The impact of the COVID‐19 pandemic on emergency department presentations: an opportunity for renewal?

Amith Shetty and Jean‐Frederic Levesque
Med J Aust 2023; 218 (3): 116-117. || doi: 10.5694/mja2.51828
Published online: 20 February 2023

Health system leaders should integrate alternative models of emergency care that proved useful during the pandemic into care pathways

The coronavirus disease 2019 (COVID‐19) pandemic had a significant impact on health care systems around the world. As well as the large number of people infected and the need for hospital care among those with severe infections, the associated fear and public health responses and restrictions, including mandatory mask‐wearing and lockdowns, also affected health care use.1 For example, a large meta‐analysis found that the pandemic reduced the numbers of emergency department (ED) presentations across all specialities and disease groups, except in countries with large COVID‐19 outbreaks, where ED activity was driven mainly by respiratory illness‐related presentations.2

In this issue of the MJA, Sweeny and colleagues report their retrospective analysis of ED activity in Queensland during 2018–2021. They found substantial reductions in the numbers of presentations during the most stringent COVID‐19 restrictions (11 March 2020 – 30 June 2020), except by people with stroke‐like conditions.3 Other Australian studies have reported increased numbers of ED presentations by people with certain conditions, including presentations to New South Wales emergency departments with self‐harm or suicidal ideation by young people, particularly adolescent girls,4 and a relative increase in the number of presentations to a tertiary toxicology service in western Sydney despite an overall reduction in ED presentations.5

The findings of Sweeny and colleagues should be interpreted in the context of recent major changes across the health care system. During the pandemic, use of alternative models of care, including telemedicine and virtual care, increased in many specialities.6,7 The federal government and individual states have established telephone and virtual care modalities for people with COVID‐19 or respiratory illnesses, often with phone‐ or digitally supported escalation services, and some states reported large volumes of call and care activity. The pandemic has presented an opportunity to deliver care using innovative models, including for conditions typically involved in large proportions of ED presentations.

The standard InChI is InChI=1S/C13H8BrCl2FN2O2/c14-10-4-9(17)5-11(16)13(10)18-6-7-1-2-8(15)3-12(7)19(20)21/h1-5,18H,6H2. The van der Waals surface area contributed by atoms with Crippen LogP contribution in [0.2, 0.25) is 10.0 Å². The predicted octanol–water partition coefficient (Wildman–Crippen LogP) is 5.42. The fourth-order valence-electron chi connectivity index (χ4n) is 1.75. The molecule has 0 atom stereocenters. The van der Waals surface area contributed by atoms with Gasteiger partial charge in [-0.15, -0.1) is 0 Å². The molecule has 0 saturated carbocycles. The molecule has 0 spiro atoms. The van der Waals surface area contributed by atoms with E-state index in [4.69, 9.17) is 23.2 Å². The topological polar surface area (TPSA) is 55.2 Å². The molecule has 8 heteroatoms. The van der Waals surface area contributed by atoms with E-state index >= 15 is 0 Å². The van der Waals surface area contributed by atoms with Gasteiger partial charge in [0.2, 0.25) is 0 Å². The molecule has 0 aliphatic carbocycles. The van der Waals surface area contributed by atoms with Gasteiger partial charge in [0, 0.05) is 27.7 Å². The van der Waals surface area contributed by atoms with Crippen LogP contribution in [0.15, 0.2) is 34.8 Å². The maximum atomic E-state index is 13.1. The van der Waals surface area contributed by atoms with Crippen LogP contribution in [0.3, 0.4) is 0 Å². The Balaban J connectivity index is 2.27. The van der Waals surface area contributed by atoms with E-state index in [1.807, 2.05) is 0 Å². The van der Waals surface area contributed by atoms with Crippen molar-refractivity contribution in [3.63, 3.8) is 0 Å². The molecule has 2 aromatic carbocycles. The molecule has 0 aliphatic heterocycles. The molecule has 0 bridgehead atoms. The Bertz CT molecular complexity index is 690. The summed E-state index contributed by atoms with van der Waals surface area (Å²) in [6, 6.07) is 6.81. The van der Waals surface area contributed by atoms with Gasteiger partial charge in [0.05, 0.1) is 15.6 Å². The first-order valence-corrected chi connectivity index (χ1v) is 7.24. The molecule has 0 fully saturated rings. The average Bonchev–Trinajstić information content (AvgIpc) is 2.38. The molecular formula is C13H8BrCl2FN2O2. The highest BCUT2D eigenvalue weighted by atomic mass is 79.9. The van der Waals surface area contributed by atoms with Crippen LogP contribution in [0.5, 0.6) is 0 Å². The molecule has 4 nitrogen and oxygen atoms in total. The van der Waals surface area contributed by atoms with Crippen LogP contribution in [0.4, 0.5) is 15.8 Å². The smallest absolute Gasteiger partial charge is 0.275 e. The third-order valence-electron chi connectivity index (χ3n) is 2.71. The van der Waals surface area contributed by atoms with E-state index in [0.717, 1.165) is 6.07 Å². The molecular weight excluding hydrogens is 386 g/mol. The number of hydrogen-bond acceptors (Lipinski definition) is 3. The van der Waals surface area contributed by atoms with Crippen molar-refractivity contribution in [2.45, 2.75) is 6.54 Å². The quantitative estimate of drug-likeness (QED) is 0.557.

However, the pandemic also resulted in deferred care for people with some conditions,8 and delayed diagnosis and screening,9 possibly leading to avoidable deaths. Further, the suspension of elective surgery during the pandemic means that some patients have subsequently waited longer for planned surgery.10 Taken together with the findings of Sweeny and colleagues, it is clear that the pandemic had a significant impact on many discretionary presentation types (reducing the overuse of emergency services) but possibly also dissuaded people with conditions that require emergency care from seeking it (foregoing necessary care).

The paradoxical effects of the pandemic should prompt health system leaders to use the disruptions it caused to integrate alternative models of emergency care into care pathways, both to maintain the gains associated with changes in health care use — reducing the frequency of discretionary ED presentations for which alternative care options were adequate — as well as to increase the resilience of health systems in the face of disruptions by future waves of COVID‐19 or other pandemics. While urgent care centres and related state‐specific emergency care avoidance or diversion programs are part of the solution, other models of care should be comprehensively explored.

Provenance: Commissioned; not externally peer reviewed.

  • Amith Shetty1,2
  • Jean‐Frederic Levesque1,3

  • 1 NSW Health, Sydney, NSW
  • 2 Westmead Clinical School, the University of Sydney, Sydney, NSW
  • 3 Centre for Primary Health Care and Equity, University of New South Wales, Sydney, NSW

Competing interests:

No relevant disclosures.

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